No, I’m Not Always Traveling

And other common misconceptions about people who love to travel

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Northloom_Passport Holder_Backpack

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I’ve just finished preparing a rough budget for a trip I plan to take next year with my family, and against every fiber of yearning in my body, I’ve come to accept the inevitable conclusion: I can’t afford it.

I started saving for the trip last January. It wouldn’t have been till April next year, so I still have nearly 10 months to save some more. I found a really good price for the plane tickets (and it doesn’t even involve Sheremetyevo). And I actually earn an okay income for someone who works part time.

But despite all that, I still can’t afford the trip.

Just…can’t. Not next year anyway.

And so because I’m feeling really frustrated about it at the moment, I thought it would be a good time to talk about some of the most common misconceptions that people have about people who like to travel.

No. 1
No, we don’t have a lot of extra cash lying around.

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Some people are born into money and go globe-trotting even before they are potty trained.

Most of us aren’t those people.

Most of us are able to travel because we save for it.

Sometimes we really, really, really want to go somewhere and we can’t because we don’t have the budget for it. Sometimes it takes us years to save for one trip. Sometimes we save for years and it still isn’t enough. And that’s okay — not asking for sympathy, but not gonna apologize either for those times we are able to save enough.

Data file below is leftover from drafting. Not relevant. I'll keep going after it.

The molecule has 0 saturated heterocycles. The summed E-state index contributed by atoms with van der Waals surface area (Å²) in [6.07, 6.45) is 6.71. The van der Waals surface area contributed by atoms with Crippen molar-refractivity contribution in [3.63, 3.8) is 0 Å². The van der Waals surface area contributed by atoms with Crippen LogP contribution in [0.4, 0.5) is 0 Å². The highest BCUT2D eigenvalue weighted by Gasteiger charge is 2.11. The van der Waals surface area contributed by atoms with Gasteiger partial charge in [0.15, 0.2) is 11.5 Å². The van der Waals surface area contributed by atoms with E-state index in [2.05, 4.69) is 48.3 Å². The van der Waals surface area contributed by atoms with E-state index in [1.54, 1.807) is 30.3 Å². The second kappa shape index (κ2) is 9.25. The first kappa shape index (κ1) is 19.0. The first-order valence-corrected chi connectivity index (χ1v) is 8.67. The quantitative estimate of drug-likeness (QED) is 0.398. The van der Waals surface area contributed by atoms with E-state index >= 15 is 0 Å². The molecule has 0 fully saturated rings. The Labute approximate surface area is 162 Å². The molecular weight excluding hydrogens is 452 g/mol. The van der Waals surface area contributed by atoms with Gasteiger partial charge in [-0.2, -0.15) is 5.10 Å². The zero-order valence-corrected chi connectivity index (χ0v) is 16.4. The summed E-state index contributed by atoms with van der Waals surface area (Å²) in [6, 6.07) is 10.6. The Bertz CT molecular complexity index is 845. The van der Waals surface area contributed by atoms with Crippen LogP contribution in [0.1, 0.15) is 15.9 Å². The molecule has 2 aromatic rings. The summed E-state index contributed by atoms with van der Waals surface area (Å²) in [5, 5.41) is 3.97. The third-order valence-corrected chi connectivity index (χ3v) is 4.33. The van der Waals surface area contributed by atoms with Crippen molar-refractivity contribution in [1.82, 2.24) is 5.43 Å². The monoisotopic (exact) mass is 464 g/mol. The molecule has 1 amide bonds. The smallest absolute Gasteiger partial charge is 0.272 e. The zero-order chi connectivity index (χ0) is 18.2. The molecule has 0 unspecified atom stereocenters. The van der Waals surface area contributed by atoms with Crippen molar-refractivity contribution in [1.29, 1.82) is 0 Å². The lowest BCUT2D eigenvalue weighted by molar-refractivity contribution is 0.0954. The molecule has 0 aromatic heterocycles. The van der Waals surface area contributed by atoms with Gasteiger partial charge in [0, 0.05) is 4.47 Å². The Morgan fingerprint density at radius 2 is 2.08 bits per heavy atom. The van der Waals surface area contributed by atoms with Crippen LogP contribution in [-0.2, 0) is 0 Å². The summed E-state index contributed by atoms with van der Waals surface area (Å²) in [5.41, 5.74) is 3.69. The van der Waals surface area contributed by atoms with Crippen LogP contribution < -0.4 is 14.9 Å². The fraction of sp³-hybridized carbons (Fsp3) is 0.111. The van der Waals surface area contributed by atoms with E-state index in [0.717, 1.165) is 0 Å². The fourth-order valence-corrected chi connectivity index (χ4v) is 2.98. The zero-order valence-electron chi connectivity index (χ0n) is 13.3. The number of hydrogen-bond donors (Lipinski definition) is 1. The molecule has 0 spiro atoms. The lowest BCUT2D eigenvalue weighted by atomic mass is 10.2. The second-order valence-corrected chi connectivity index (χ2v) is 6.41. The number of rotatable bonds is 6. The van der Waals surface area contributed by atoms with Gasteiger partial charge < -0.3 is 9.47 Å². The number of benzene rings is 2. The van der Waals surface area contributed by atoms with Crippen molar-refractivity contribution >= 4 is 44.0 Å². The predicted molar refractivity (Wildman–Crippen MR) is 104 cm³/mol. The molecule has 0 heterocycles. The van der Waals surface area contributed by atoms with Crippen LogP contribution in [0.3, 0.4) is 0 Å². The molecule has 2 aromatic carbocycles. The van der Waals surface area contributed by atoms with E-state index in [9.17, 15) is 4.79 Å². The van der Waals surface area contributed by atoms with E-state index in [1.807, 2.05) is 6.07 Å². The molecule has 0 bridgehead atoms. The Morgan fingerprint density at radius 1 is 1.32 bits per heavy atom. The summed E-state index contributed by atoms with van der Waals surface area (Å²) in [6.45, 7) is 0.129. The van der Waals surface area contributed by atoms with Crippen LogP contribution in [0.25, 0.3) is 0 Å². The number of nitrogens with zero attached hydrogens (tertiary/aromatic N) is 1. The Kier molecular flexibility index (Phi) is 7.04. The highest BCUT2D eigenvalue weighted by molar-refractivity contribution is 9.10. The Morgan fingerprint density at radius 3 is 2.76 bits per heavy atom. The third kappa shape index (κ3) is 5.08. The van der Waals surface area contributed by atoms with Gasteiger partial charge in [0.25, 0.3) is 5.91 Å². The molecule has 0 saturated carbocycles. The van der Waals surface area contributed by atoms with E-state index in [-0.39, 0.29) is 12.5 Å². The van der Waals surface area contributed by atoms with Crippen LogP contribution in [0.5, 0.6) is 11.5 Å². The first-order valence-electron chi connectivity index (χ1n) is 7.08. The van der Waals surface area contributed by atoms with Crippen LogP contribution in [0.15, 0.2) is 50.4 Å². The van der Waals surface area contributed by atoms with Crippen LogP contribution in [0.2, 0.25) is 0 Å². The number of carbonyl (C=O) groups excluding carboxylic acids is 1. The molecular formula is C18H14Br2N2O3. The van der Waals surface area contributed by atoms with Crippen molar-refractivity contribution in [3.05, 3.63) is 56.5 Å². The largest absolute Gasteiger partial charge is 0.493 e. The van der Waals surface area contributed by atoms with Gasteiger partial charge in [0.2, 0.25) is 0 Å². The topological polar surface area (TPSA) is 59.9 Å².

Travel, really, is just one of those things that you decide to do and then you try to find a way to do it. It’s like when you decide to buy, say, an iPhone or a car or a house — none of which I have, by the way — and you find a way to fit the monthly payments into your budget. It’s not something you just have, it’s something you work for.

It’s funny because sometimes, when you’re traveling, people will say, “oh, wow, you must have lots of money,” and they just don’t realize that at that exact moment, you’re actually feeling like you’re practically bleeding money because you’ve spent so much already and you know it will take you a long, long time to earn that money back.

There are exceptions, obviously, but most of us — we don’t travel because we’re worth a lot, we travel because travel is worth a lot. The experience is worth the money we lose doing it.
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